The hot-button topics concerning women and comics just keep on coming.
Over the last few months, the comics community was buzzing about how few female comic creators exist in a field dominated by men.
But this month, the new hot topic is the portrayal of female characters. The discussion grew to a fever pitch after two of DC's female costumed characters were drawn in a sexually titillating way, upsetting many internet fans, who blogged en masse about sexism. Last week, Newsarama asked creators to share opinions on the issue, and everyone from Mark Millar to Gail Simone responded.
Sexism is obviously part of the equation, but it isn't the only thing that attracts an overwhelmingly male audience to comics. In Part 4 of our "Pro-Girls" series, Newsarama takes a look at the issue of women in comics from a different angle. Is the portrayal of female comic characters connected to the gender disparity in the industry? Or is it more about the genres and types of stories that the industry is creating?
And can those things change?
Female Characters & SexismArtist Amy Reeder, who's working on the DC series Batwoman, summed up the feelings of many female comic fans when she told Newsarama that sexism is a problem because superhero comics are off-putting to potential new readers who are female.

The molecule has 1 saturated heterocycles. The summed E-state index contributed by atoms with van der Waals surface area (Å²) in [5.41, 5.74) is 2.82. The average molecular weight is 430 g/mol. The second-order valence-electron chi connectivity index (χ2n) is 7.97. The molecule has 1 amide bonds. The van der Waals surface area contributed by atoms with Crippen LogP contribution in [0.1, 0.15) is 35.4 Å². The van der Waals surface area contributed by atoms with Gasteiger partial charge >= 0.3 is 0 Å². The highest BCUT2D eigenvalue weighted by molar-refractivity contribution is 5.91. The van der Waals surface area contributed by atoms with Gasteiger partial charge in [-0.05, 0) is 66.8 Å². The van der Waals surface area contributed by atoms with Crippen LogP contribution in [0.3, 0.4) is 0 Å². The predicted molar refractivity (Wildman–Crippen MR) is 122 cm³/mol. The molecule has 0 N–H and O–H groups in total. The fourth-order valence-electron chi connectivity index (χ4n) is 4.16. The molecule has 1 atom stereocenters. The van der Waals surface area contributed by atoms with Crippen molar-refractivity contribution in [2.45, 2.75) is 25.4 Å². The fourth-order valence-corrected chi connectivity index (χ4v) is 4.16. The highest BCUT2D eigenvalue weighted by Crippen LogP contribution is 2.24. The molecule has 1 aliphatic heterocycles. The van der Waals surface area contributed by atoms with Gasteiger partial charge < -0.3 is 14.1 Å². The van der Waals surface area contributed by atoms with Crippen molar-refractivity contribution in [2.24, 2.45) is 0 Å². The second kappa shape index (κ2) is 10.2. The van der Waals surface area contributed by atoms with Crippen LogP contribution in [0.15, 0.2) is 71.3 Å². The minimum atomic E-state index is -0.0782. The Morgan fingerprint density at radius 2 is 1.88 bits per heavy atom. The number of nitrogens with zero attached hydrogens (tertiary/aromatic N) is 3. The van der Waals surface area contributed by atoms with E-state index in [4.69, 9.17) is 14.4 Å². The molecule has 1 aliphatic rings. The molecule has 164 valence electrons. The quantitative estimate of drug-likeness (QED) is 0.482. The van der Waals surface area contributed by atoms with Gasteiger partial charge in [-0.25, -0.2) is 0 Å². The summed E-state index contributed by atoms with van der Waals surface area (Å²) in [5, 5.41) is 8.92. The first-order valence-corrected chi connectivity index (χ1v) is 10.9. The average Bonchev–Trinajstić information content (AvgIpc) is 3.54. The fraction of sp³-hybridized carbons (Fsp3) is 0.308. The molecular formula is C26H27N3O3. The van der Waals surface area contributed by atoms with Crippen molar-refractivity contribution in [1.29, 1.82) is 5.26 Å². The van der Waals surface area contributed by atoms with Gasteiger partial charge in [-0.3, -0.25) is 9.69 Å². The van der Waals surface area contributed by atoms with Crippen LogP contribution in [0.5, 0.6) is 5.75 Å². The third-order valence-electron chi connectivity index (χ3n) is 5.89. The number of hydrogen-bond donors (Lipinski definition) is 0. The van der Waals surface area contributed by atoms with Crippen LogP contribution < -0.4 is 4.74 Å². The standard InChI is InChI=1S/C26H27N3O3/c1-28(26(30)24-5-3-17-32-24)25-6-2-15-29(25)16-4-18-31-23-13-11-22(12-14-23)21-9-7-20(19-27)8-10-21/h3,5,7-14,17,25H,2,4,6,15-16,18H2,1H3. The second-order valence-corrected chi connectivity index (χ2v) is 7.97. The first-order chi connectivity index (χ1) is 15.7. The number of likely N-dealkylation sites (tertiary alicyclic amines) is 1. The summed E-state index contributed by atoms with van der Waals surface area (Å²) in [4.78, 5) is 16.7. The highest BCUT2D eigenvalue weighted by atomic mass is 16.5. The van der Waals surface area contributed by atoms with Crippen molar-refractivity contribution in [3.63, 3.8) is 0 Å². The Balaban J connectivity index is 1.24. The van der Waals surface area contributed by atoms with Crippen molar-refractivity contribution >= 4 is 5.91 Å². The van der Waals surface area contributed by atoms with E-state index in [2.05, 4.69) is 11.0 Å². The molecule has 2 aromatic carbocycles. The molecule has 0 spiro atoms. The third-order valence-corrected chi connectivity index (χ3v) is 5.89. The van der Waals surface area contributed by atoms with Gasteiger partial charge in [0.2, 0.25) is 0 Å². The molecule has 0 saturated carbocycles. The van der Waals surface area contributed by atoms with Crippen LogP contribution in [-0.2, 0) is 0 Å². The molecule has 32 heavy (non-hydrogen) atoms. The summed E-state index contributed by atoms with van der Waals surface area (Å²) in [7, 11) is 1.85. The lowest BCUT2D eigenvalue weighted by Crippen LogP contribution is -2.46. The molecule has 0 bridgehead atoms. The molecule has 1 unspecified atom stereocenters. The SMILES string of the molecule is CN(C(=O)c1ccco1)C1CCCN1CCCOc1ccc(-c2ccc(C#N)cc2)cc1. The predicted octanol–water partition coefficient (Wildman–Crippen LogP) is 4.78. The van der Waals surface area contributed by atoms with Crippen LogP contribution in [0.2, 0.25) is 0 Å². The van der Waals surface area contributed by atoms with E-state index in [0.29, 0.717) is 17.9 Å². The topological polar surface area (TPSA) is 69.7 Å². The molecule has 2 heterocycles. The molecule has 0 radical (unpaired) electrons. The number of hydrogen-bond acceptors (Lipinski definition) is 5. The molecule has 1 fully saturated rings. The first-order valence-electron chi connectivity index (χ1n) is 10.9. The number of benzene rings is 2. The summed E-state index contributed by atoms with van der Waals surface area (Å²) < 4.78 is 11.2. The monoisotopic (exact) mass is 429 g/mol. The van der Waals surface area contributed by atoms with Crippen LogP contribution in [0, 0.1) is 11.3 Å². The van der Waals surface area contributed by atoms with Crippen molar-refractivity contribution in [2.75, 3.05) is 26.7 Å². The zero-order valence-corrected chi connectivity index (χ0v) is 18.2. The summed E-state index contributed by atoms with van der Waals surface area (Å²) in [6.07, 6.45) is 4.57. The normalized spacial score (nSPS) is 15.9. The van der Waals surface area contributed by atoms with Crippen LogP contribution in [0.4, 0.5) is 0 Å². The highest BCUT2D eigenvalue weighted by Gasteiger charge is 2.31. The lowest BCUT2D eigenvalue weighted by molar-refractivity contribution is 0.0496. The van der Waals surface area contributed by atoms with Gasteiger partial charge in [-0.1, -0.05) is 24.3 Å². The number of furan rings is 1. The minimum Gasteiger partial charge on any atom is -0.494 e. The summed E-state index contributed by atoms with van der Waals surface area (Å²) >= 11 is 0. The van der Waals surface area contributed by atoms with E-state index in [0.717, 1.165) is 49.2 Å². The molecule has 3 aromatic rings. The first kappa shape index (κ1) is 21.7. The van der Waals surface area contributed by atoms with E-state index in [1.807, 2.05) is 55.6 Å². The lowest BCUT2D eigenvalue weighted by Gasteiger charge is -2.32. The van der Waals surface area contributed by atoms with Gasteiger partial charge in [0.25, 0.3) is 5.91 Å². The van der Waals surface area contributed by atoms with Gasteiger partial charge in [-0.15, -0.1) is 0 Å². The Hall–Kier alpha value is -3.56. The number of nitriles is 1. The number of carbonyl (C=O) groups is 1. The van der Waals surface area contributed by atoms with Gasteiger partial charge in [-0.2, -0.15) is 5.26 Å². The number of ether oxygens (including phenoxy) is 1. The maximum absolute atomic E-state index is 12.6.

"I hate to be so negative, because I love comics, and I love superhero comics," Reeder said. "But seriously, you hand most mainstream [superhero] comics to a typical young woman who hasn't grown up with this stuff or paid much attention, and she will think it's totally sexist to the point of being ridiculous. It's a problem."
Fiona Staples, a female comic artist who's working on Done to Death for IDW and the Brian K. Vaughan comic Saga, said she believes there's an obvious link between the way women are portrayed and the fact that most comic creators are men.
Staples said that if publishers want to attract more women as creators and readers, they must be aware of the way they portray women. "[Publishers need to] make a conscious, educated effort to publish comics that aren't sexist," Staples said. "I feel like certain publishers are trying, but they keep making these inadvertent missteps because they don't really understand what the problem is."